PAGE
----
ACCC proceedings against Mitolo Group

The Mitolo Group is Australia’s largest fresh potato wholesaler and packer. The Mitolo Group included non-disparagement terms in contracts by which it bought potatoes from growers. They had the effect of:

  1. preventing the grower from raising with or disclosing to third parties legitimate issues or concerns that may have indirectly had a negative effect on the reputation of the Mitolo Group’ business or Licensed Varieties of seed potatoes, including where that may have been justified;
  2. limiting the steps that a grower could take and evidence it could adduce in seeking to enforce its contractual rights against the Mitolo Group; and
  3. exacerbating detriment caused by other unfair terms by limiting the growers’ ability to challenge the validity of those terms insofar as that may have had a negative effect on the reputation of the Licensed Varieties or the Mitolo Group’s business.

The Court declared the terms were unfair terms and were void. See Australian Competition and Consumer Commission v Mitolo Group Pty Ltd [2019] FCA 1257 (2 August 2019) (Federal Court of Australia, Murphy J)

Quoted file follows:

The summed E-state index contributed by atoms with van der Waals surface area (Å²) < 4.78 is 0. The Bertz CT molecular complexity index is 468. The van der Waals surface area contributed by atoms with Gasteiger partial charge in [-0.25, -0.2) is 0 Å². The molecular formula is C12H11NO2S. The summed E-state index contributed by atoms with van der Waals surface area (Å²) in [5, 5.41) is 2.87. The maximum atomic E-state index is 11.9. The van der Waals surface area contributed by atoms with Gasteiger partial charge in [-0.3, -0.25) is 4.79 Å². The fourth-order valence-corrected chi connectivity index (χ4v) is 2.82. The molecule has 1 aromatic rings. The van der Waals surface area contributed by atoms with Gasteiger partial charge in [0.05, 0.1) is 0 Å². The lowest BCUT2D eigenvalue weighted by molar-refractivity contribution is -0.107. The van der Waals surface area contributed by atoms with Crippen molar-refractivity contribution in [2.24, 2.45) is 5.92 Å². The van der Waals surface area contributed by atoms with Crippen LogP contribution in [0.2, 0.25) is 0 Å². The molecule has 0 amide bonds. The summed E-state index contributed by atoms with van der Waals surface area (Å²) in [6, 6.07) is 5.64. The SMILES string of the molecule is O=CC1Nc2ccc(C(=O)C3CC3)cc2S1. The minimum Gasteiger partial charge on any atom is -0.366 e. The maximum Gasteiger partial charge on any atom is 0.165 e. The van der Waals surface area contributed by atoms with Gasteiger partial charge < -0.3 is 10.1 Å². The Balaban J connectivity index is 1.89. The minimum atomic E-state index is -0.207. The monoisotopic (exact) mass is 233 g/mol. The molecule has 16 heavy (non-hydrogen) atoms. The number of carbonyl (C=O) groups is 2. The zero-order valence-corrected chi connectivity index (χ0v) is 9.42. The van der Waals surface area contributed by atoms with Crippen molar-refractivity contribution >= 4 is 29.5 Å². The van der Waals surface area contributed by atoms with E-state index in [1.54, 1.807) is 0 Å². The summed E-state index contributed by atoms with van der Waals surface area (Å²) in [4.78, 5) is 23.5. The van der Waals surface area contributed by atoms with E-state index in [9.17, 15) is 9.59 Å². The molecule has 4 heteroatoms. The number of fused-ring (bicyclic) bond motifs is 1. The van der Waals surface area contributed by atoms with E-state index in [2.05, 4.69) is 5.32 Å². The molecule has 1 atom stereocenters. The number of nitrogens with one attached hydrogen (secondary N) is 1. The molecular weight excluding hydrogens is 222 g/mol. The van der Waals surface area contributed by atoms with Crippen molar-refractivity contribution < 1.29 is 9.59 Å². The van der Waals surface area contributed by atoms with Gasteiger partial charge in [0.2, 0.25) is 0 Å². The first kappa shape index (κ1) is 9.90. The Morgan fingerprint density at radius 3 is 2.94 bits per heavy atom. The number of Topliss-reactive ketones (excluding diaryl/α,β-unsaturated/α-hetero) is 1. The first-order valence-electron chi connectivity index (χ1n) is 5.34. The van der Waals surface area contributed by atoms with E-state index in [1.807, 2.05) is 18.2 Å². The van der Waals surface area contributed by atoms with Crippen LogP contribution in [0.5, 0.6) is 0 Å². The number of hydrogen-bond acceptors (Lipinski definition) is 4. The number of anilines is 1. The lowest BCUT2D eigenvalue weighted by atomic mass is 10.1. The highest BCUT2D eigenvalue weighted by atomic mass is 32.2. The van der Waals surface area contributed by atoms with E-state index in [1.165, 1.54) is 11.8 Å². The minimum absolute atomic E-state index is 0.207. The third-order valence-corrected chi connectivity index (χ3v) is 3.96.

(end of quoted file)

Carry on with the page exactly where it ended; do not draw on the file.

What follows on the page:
ACCC proceedings against Smart Corporation (A4WD)

The facts were that A4WD, a hirer of 4-wheel drive vehicles, included a non-disparagement clause in its standard form hire contract.

One version of the non-disparagement clause was that the hirers 'warranted' that they:

will at all times act in the best interests of the Company's business and interests and will not defame or denigrate the Company or its employees, agents or servants following the return of the Vehicle, including but not limited to leaving misleading, deceptive or defamatory reviews on any website or other form of online forum.

The Court was satisfied that the clause was an unfair term under all three paragraphs of 24(1):

  1. “The Non-Disparagement Clause was entirely in A4WD's favour, and imposed on hirers obligations they would not have in its absence. Taking into account the contract as a whole, nothing in it counterbalanced or ameliorated this. Rather, there was a general indemnity for breach of contract as well as a right to deduct from the security bond, which exacerbated the imbalance.” (i.e. created a significant imbalance - see paragraph (a))